Re: [Cfrg] IEEE 1609 requirements (was Re: Curve selection revisited)

Robert Moskowitz <rgm-sec@htt-consult.com> Tue, 29 July 2014 12:39 UTC

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Date: Tue, 29 Jul 2014 08:39:17 -0400
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Subject: Re: [Cfrg] IEEE 1609 requirements (was Re: Curve selection revisited)
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I failed to be clear in that 8-bit processors were in the sensor 
segment.  DSRC (IEEE 1609) is not so constrained (real electrons and 
such) and 32 bit is the norm.  My bad.

On 07/28/2014 11:59 PM, William Whyte wrote:
> Hi all,
>
> Some notes on Bob's comments in the context of vehicle-to-vehicle
> communications. He's on point in general but I have a few corrections,
> below.
>
> One thing to say in general about the V2V safety communications: these
> are devices that, as Bob says, have a very long lifetime and may be
> hard to upgrade in the field. They also need to be produced in
> reasonable volumes and be durable. These all push the groups working
> on V2X communications in the direction of using crypto technology
> that's already widespread, so both the US and the EU groups working on
> this are currently using NIST p256 and it would be difficult to
> persuade them to change at this point (with some exceptions, see
> below).
>
> Personally, I regret that we're using the NIST curves, given the poor
> quality of their generation process, but I don't see the marketplace
> as yet having picked a winner from the alternatives.
>
>> 8 bit processors are the norm, and NO, Dr. Moore is NOT going to change
>> that.
> It's not clear that this is the case for V2V safety communications.
> Collision prediction is fairly processor-intensive. All the prototypes
> I know of have been on 32-bit processors. I don't see an ability to
> support 8-bit processors as particularly important.

V2X almost always has the wherewithall for 32bit.  Potentially some 
roadside sensors might be so constrained, but not likely once you factor 
in the cost of an 802.11p radio, you might as well pay the little extra 
for 32 bit processors.

>
>> Hardware acceleration is acceptable, but that could
>> make in-field corrections impossible.
> One potential bottleneck bottleneck is verification of incoming
> messages. There may be 1000 incoming messages per second. Verifying
> all of these requires hardware acceleration on any realistic
> automotive device and for any choice of curve that I'm aware of.
> Another alternative is to only verify certain messages, for example
> from cars that might potentially cause a hazard. Hardware acceleration
> is possible, but raises costs and risks locking in a particular crypto
> solution. Europe and the US are taking different approaches to this:
> in the European system, the intent is that every message is verified,
> while in the US the emphasis is more on verify on demand.

Imagine a congested roadway with every car screaming out what it is 
encountering and every car trying to validate those signed messages.  
Definitely more validations than signings.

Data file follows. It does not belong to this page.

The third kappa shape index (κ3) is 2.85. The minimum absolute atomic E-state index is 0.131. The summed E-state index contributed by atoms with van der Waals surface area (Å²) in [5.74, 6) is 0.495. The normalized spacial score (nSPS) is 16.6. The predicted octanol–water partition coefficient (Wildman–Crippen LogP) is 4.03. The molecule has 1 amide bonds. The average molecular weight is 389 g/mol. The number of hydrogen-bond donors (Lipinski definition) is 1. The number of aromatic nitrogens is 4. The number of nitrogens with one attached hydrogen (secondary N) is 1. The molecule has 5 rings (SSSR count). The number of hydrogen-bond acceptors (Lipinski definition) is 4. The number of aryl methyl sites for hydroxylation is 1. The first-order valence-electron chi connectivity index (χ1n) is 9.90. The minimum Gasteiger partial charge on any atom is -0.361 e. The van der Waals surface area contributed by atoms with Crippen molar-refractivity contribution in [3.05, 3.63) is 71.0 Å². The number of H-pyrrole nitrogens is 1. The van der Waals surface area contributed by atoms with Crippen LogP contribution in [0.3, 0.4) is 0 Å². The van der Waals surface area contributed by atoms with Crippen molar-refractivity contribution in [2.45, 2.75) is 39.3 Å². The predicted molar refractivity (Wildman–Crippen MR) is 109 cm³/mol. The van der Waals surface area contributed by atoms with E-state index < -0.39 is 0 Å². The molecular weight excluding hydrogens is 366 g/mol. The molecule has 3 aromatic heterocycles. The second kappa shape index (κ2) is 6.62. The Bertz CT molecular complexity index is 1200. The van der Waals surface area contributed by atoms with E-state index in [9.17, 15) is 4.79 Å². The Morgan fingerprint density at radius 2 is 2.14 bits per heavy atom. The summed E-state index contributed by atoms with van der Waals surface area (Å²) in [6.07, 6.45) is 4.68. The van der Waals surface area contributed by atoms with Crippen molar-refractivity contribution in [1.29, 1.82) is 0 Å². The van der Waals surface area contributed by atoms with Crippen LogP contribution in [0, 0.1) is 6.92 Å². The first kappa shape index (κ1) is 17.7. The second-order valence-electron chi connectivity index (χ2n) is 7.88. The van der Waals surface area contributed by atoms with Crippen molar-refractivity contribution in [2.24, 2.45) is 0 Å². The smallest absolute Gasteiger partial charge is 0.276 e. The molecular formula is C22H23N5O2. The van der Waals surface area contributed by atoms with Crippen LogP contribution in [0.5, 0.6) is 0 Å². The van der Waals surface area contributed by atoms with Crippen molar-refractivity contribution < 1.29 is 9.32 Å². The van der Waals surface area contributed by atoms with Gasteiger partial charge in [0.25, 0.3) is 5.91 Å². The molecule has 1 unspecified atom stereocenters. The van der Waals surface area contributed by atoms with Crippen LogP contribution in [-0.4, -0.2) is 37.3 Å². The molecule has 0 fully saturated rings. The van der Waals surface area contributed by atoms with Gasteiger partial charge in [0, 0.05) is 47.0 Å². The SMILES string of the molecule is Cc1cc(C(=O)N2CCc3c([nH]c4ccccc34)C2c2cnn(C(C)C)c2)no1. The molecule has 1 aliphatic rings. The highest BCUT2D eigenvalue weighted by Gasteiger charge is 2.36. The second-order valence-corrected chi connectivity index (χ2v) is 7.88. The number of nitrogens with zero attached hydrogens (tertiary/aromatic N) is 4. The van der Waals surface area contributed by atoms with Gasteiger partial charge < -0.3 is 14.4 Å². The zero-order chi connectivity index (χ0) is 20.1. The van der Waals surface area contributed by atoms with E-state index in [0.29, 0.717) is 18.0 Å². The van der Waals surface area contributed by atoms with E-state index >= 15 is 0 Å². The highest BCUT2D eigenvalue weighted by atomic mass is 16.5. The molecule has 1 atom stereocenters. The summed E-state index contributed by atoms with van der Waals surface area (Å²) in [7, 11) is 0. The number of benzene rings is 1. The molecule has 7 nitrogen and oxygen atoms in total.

>
>> 1) Low over-the-air demands.  Every BIT counts.  We have to live with 32
>> bytes; but 64 bytes may be too much.
> Spectrum is another very constrained resource. If we could potentially
> shave 16 bytes off every signature that's something we could be very
> interested in.

Kind of what I was saying without going into the details of needing low 
over-the-air demands.  Spectrum, PHY contention algorithms, LBT (listen 
before transmit, or some such acronym) all add up to needing to be brief 
in what you transmit.  So it is recongnized that 32 byte keys are called 
for; but what of the key is actually sent?  And as William says, how big 
is the signature of the packet.  Is the key sent with every signed 
message or only when a new car is 'heard from'?  There are a number of 
optimizations to conserve the vary limited airway.

>
>> 3) Performance on an 8 bit  processor.  Performance is measured in time and
>> energy.
> As above, I don't think 8-bit performance is huge for V2V communications.

No.  Elsewhere; and still potentially in cars.

>
>> 4) preserving ECDSA and ECDHE.  This is what is currently in use, and in
>> some cases written into regulations (urgh), so we have to still keep them
>> working.  But if something 'new' and provably good makes a big difference in
>> one of the previous needs I suspect there will be an attentive audience.
> If the expert judgement of the technical working groups is that a
> different algorithm than ECDSA is better, we don't believe there would
> be a regulatory barrier to using that other algorithm.

It was smartgrid related I saw the regulator reference.  The rule making 
is still a piece of work-in-progress for V2X.  But USDOT could come out 
with rules still this year.

>
>> But please just don't solve this for TLS on octo-core 64-bit systems.
> Yes! In particular, whatever choice is made by CFRG is likely to be
> more widely supported in hardware than any alternative, so CFRG's
> choice will be the strongest candidate to replace ECDSA if it has
> sufficient advantages.
>
> Cheers,
>
> William
>